A couple of weeks later we had given up the Anacortes home I had put so much into and moved into our minuscule, dingy castle. And a storage unit or two. Actually, most of our stuff was in storage, since nothing fit in the new house. We settled in and began our much shorter commutes. Well, hubs had a shorter commute. Being new to the area, I did not have a thorough understanding of the impact that traffic would have on my commute. It was not unusual for me to spend an hour and a half getting home at night. Sometimes it was even longer. This was a far cry from the 5 minute walk to work that I had become used to on the island. I began to experience back pain and developed sympathy for those afflicted with road rage. There was no time to exercise (and really no place, either) so the stress wore on me. I needed to find something closer to home.
My search began on Craigslist. I applied to a governmental agency, whom I never heard back from. I unsuccessfully interviewed at a skin care clinic, where I later became a customer. Then I came across an ad that reminded me a little of my Island Hospital position. Google maps told me it was less than a mile from my house. The only hitch was that it was at a psychiatric hospital. I had never spent time with crazy people before. It sounded a little creepy. Did I have the temperament to work in that environment? I sent the job description to three people I had worked with over the years, who I could trust to give me a straight answer. Two said emphatically, “Yes!”. The other said it depends. I applied, interviewed twice, and was offered the position. I did feel bad about leaving my new job after only eight months. They are good people with a cool little company and they found value in the work I did for them. But in the end, it was no contest.
To my great surprise, I learned that I have spent lots of time around crazy people; I had just never recognized them as having mental illness. The people inside the hospital are often indistinguishable from those outside the hospital. I wish everyone had the opportunity to see that. I believe it would have a positive impact on public perception as well as shaping public policy, but I understand that psychiatric hospitals are not a great tourist destination for a variety of reasons.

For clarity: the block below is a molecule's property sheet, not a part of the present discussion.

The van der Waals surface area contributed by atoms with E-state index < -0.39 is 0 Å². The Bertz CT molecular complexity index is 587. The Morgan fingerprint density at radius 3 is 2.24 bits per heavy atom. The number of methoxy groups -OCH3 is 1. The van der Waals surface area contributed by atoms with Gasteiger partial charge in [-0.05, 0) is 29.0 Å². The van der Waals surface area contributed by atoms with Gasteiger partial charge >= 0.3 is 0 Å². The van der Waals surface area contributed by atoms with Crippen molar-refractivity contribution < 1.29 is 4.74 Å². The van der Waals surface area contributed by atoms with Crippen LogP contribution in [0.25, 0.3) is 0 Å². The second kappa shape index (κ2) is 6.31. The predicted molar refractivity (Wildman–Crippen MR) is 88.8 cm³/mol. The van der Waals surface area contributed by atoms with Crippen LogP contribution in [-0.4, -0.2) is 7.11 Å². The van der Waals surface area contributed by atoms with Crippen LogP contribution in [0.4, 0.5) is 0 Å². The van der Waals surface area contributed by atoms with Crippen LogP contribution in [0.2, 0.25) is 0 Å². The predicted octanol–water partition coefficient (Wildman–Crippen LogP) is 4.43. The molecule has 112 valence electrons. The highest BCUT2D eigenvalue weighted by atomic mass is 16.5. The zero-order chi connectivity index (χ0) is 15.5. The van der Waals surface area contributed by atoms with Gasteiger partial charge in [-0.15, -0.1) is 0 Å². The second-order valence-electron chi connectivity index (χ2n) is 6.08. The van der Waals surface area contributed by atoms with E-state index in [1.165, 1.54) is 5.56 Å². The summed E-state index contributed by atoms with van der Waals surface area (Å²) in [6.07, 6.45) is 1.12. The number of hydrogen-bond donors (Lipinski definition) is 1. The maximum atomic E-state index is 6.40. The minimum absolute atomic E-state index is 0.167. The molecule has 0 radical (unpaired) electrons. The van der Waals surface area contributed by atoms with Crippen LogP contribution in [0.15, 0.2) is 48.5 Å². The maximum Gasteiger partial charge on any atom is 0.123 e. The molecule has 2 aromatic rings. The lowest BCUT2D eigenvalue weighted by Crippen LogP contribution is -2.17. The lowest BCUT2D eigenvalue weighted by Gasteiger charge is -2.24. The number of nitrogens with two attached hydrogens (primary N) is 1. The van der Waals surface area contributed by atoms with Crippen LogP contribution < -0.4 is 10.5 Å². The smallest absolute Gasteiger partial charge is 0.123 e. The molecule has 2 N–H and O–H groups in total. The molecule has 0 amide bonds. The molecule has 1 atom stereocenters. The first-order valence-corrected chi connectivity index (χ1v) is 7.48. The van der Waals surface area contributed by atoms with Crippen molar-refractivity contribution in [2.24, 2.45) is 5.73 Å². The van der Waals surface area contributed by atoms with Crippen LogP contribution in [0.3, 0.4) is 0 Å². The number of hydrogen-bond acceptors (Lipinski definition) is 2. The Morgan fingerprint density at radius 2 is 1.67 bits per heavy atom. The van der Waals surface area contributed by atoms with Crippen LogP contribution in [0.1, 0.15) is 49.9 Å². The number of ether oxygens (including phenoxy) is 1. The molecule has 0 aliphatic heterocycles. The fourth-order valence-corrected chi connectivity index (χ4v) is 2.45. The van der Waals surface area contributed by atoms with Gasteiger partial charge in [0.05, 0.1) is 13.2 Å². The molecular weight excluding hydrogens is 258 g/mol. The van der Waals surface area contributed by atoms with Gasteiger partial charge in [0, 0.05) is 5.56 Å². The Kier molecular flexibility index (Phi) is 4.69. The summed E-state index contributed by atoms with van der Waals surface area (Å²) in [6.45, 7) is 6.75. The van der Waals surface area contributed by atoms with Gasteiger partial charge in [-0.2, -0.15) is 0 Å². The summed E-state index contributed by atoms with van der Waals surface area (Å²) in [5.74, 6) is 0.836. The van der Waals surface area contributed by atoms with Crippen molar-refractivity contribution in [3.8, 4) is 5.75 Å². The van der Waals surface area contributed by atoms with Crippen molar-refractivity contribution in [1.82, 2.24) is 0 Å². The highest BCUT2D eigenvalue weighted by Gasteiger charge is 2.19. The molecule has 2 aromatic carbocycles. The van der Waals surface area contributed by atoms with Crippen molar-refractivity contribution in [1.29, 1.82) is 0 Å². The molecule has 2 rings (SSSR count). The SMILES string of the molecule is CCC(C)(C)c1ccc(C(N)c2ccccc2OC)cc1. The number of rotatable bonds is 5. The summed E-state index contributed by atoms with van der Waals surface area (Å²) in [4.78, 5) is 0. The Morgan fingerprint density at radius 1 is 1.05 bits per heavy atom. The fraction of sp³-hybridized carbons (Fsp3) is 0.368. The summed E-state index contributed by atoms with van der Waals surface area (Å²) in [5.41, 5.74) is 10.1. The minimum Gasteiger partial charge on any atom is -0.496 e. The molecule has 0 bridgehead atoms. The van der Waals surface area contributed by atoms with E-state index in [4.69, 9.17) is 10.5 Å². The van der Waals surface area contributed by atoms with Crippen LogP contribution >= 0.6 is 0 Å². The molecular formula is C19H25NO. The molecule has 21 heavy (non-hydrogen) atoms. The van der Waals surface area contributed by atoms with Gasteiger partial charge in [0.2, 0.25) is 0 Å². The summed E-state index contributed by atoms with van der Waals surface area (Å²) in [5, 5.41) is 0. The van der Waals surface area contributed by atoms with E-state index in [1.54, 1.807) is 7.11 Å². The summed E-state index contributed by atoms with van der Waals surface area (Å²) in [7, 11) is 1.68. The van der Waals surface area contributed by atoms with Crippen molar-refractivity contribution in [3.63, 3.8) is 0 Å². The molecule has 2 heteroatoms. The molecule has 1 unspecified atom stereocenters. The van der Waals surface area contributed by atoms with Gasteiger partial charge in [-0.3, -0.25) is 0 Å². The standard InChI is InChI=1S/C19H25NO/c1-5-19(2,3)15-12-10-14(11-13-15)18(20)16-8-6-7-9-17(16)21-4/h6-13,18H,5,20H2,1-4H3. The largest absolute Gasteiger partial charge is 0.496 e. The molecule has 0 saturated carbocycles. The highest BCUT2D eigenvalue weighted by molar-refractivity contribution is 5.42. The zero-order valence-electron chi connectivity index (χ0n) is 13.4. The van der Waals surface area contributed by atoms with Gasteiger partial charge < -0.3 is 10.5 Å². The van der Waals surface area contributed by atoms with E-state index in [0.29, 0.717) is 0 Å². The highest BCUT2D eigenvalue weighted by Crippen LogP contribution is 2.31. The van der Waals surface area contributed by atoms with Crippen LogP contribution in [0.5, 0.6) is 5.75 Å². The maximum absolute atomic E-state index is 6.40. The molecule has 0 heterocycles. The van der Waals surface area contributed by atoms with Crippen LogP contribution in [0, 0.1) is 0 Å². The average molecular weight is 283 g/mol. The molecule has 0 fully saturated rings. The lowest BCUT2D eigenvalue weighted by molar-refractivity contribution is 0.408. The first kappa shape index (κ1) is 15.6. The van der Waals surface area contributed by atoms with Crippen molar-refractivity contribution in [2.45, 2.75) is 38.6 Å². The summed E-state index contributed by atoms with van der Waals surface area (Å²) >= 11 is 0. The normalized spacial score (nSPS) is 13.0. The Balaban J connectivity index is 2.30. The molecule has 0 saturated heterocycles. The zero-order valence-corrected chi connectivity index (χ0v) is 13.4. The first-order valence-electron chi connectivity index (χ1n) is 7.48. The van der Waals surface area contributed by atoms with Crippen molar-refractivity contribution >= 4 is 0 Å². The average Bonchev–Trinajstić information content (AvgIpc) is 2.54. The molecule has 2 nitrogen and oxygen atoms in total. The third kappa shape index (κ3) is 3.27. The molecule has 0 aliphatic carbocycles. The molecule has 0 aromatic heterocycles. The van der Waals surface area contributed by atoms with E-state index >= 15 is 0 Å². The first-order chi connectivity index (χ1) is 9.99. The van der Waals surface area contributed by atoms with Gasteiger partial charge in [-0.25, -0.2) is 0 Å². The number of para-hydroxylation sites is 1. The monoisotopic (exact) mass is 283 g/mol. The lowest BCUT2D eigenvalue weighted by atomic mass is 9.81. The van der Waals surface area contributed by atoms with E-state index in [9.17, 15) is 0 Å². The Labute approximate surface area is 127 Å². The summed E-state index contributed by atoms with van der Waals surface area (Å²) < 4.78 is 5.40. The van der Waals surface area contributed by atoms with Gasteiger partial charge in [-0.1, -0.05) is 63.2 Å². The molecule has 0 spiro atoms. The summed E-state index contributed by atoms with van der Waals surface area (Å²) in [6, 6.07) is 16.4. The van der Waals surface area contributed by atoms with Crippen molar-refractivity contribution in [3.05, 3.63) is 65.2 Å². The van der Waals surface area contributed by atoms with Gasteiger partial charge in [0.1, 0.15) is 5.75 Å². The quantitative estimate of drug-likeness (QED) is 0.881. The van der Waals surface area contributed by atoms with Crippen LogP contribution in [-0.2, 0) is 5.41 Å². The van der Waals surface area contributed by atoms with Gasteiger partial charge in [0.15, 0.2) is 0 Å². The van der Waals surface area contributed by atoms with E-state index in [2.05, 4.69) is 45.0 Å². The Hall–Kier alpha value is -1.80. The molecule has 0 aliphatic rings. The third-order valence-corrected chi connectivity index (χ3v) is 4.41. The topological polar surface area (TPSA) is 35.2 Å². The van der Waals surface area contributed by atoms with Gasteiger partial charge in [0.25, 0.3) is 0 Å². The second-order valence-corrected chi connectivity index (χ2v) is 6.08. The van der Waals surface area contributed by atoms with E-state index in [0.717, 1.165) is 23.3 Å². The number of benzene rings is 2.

That is how I ended up working in a psychiatric hospital. The main function of my job is to look after patient valuables until the patient is discharged, allowing them access when they request it. I also make sure they leave with whatever junk they arrived with. It’s stupidly simple, with zero stress and zero commute. As a bonus, I really enjoy interacting with the patients and seeing their progress.
This story came about because the opening conversation really took place and it struck me as funny that it was so misleading, yet still true. As you can probably tell from the background information, it was a difficult time for me as I was rebuilding my life in a new environment that I wasn’t particularly happy with. The job and its location were a bright spot for me at that time.
Fun Fact: I also broke my ankle just before we moved and it took 4 months to heal. You might see that story in the future.